On March 21, not long after Chinese President Xi Jinping (習近平) concentrated power in his own hands, China Media Group, also known as the “Voice of China” — a combination of China Central Television, China National Radio and China Radio International — was founded. With increased scale and centralization, the state broadcaster is set to “tell China’s story well.”
Looking at Taiwanese media, freedom and democracy have resulted in a large number of media outlets. However, they have also created excessive competition and a weaker media landscape that is unable to tell Taiwan’s story well.
The situation is becoming urgent with the looming threat of the Voice of China — it is time to get rid of the illusion that a free media market is the only way to safeguard Taiwan’s democratic system.
An independent and professional public service media system that is shared by all must receive support. This is key in the fight to defend Taiwanese values.
“Public service media” is not “state media.” To avoid confusion, the British Broadcasting Corporation (BBC) when reporting the founding of the Voice of China explained the differences between the giant Chinese state broadcaster and the BBC’s role as a public service broadcaster.
“The credibility of media outlets is related to their sources of capital to a degree, and they can be divided into publicly run, privately run, independent and mouthpiece broadcasters,” the report on BBC Chinese said.
“The BBC for example, is funded by taxpayers, and the fairness and independence of its reporting guidelines are guaranteed by the Royal Charter. The platform is also free from the pressure of advertising and ratings internally. These arrangements mean that it is unlikely that its freedom will suffer as a result of capital erosion, and it is run independently from government propaganda channels and thus avoids deteriorating into the mouthpiece of any party or administration,” it said.
There are many examples of capital erosion. Taiwanese media and even artists, such as singer Chou Tzu-yu (周子瑜), director Leon Dai (戴立忍), actor Lawrence Ko (柯宇綸) and the terminated The Talking Show (大話新聞), have no choice but to bow to China to maintain access to that market.
Capital has no color and businesspeople have no homeland; if media operators only consider the business perspective, then Taiwanese values will become buried in the Taiwan Strait.
Taiwan is still a young democracy and the reason it tolerates the media’s orientation toward profit and vulgar programming is that many Taiwanese are still haunted by the party-state’s past control over the media and people’s thoughts.
Voice of China is casting a dark shadow from the other side of the Taiwan Strait and Beijing is using business to achieve its political goals through its “31 incentives” for Taiwanese.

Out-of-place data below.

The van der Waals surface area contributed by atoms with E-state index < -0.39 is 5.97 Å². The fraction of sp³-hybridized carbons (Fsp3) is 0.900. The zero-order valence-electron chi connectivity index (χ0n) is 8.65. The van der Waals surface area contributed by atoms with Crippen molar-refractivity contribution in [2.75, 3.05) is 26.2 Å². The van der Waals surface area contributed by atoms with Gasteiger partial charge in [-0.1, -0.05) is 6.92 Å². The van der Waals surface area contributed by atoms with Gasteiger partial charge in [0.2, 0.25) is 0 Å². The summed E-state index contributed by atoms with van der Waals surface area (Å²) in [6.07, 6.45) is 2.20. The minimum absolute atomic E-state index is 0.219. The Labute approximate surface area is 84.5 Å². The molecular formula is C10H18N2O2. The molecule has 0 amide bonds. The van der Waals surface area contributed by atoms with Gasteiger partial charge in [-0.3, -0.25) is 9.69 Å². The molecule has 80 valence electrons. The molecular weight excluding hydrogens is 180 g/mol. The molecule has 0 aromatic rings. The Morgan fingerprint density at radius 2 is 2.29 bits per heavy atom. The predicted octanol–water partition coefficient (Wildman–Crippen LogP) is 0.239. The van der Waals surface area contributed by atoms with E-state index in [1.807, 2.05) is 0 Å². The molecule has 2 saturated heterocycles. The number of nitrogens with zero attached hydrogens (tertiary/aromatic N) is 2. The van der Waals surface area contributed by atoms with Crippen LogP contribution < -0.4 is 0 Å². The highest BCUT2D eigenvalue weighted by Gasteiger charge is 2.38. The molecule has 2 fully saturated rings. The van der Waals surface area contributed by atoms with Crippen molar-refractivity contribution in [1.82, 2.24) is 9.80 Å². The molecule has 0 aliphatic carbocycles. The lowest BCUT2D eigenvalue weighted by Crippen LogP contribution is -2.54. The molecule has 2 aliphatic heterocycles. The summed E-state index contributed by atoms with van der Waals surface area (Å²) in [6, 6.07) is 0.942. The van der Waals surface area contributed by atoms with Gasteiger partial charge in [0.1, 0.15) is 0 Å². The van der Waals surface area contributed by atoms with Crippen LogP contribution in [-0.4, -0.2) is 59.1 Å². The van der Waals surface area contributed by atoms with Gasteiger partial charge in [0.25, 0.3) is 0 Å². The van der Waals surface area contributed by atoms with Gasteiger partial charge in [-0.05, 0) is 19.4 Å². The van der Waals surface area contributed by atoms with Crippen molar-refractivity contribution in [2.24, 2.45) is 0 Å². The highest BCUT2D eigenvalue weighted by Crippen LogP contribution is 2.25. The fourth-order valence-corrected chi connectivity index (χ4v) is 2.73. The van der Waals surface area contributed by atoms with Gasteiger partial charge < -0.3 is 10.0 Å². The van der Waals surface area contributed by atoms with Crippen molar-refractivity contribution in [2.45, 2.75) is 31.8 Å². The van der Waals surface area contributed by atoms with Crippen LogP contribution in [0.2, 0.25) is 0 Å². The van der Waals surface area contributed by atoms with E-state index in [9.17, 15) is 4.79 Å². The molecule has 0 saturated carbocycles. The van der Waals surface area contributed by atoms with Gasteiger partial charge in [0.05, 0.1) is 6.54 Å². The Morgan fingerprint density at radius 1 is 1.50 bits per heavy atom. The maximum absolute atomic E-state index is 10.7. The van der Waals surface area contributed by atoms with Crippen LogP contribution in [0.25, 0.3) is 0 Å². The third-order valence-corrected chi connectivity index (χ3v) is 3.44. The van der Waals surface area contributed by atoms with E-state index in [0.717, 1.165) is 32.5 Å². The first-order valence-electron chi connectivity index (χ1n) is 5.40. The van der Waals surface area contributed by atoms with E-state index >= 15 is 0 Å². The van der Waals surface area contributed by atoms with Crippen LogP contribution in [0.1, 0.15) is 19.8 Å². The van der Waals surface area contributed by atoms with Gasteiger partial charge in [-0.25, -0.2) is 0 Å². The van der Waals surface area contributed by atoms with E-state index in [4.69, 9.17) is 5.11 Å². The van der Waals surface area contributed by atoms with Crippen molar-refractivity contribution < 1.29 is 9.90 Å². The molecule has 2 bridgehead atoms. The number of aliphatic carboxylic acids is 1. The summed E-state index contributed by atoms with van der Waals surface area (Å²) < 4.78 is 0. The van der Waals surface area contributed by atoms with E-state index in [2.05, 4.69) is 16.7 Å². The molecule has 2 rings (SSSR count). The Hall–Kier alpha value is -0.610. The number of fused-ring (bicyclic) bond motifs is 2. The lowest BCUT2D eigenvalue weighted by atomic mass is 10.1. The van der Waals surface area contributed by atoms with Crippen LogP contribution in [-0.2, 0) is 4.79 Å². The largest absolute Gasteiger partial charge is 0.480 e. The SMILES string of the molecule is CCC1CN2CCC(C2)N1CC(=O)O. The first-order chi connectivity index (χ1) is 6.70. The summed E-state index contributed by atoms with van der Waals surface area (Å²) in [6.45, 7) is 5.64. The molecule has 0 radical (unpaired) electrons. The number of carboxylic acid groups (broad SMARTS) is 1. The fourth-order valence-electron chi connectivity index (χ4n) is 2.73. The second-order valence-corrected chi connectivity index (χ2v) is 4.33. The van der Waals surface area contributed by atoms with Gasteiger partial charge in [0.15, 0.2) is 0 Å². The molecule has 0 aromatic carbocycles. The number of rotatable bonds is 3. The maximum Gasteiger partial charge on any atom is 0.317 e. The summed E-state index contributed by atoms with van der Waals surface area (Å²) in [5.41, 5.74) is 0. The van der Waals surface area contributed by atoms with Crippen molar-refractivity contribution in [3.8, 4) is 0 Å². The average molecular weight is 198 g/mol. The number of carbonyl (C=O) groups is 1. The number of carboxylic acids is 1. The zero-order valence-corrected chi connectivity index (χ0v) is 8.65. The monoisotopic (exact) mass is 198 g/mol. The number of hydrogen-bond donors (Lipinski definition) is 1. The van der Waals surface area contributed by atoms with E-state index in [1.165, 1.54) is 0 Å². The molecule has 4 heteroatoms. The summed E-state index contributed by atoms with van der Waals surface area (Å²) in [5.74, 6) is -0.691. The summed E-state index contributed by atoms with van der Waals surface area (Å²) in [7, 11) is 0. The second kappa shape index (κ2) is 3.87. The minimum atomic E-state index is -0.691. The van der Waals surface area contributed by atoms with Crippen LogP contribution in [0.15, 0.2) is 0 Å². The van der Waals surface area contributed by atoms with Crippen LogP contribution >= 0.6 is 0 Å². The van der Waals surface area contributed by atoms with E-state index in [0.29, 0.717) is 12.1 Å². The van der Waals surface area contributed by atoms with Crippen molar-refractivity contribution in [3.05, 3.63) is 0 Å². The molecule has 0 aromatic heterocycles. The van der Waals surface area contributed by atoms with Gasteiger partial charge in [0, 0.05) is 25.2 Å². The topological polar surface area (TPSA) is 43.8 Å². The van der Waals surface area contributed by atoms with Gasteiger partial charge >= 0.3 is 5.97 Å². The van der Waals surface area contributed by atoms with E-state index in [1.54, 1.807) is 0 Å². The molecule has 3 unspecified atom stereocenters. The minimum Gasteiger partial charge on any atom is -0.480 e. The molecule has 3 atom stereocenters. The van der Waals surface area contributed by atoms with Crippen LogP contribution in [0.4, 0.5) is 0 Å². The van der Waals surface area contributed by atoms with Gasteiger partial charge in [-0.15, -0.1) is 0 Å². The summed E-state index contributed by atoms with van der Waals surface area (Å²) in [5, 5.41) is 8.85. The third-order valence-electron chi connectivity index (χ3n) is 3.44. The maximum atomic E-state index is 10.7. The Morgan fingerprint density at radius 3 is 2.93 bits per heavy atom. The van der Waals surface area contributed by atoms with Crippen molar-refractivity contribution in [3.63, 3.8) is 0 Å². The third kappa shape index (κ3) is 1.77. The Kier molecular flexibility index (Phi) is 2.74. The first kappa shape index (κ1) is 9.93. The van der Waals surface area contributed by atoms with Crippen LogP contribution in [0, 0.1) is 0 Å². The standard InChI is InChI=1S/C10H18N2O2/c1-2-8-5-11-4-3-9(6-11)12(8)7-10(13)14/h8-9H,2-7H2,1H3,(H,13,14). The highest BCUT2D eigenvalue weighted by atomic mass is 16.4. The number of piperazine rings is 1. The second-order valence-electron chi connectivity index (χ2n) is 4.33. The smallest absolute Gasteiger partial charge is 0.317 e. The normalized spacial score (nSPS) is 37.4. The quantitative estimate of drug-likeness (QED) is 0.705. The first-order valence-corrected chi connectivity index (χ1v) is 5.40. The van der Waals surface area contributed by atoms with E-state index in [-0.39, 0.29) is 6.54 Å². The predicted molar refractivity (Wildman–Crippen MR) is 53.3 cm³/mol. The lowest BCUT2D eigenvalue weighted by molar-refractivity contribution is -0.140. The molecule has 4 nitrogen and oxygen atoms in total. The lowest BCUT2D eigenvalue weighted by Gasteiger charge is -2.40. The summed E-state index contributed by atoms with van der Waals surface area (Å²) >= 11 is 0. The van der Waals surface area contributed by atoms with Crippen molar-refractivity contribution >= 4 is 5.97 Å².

Taiwanese values can only be truly protected by breaking away from the mental framework that looks at commercial media as the best solution and relying on democratic procedures to invest sufficient operating funds to build a professional and independent public service media system that ensures that the marketplace of ideas will not be hijacked by business interests.
For example, if the nation establishes a strong public media system, artists who support Taiwanese independence would have a stage to show the world their talent, and those who choose to stand by Taiwanese values and irritate Beijing could avoid committing career suicide.
In addition, news media outlets would not be forced to divide the market and cater to the blue or green camps, thereby hurting the quality of public policy debate.
Taiwan will pay the price if it wants to protect its values, but it would be a bargain if David could beat Goliath by spending NT$10 billion (US$340.5 million) per year to support a public service media group in the face of the Voice of China and Chinese state censorship.
Since Beijing has strengthened its control over the party-state media, Taiwan will inevitably face greater pressure when fighting for its self-awareness.
The ruling and opposition camps should quickly agree to move toward a stronger public service media on the basis of the Taiwan Broadcasting System’s six channels consisting of the Public Television Service and the Chinese Television System.
The legislature should pour more resources into public media, so that outlets that are suffering serious budget shortages will be able to tell Taiwan’s story well and become cultural carriers that protect Taiwanese values.
Eve Chiu is a board member of the Public Television Service, the Chinese Television System and the Campaign for Media Reform.
Translated by Eddy Chang
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